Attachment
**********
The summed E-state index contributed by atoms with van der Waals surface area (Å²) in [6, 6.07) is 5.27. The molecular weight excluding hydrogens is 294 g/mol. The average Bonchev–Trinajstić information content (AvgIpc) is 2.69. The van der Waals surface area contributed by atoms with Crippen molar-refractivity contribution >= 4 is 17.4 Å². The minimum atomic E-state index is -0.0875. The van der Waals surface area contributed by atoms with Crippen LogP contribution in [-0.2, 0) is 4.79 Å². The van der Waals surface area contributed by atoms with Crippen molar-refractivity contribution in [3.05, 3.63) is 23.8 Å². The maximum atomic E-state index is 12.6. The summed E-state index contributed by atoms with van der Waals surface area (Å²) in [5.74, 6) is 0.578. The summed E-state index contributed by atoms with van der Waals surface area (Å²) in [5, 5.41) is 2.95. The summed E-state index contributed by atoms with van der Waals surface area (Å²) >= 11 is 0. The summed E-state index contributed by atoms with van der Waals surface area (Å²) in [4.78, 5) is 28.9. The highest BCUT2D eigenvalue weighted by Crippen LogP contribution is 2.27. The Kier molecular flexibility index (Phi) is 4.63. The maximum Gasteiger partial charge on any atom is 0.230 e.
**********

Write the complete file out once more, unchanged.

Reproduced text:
The summed E-state index contributed by atoms with van der Waals surface area (Å²) in [6, 6.07) is 5.27. The molecular weight excluding hydrogens is 294 g/mol. The average Bonchev–Trinajstić information content (AvgIpc) is 2.69. The van der Waals surface area contributed by atoms with Crippen molar-refractivity contribution >= 4 is 17.4 Å². The minimum atomic E-state index is -0.0875. The van der Waals surface area contributed by atoms with Crippen LogP contribution in [-0.2, 0) is 4.79 Å². The van der Waals surface area contributed by atoms with Crippen molar-refractivity contribution in [3.05, 3.63) is 23.8 Å². The maximum atomic E-state index is 12.6. The summed E-state index contributed by atoms with van der Waals surface area (Å²) in [5.74, 6) is 0.578. The summed E-state index contributed by atoms with van der Waals surface area (Å²) in [5, 5.41) is 2.95. The summed E-state index contributed by atoms with van der Waals surface area (Å²) >= 11 is 0. The summed E-state index contributed by atoms with van der Waals surface area (Å²) in [4.78, 5) is 28.9. The highest BCUT2D eigenvalue weighted by Crippen LogP contribution is 2.27. The Kier molecular flexibility index (Phi) is 4.63. The maximum Gasteiger partial charge on any atom is 0.230 e.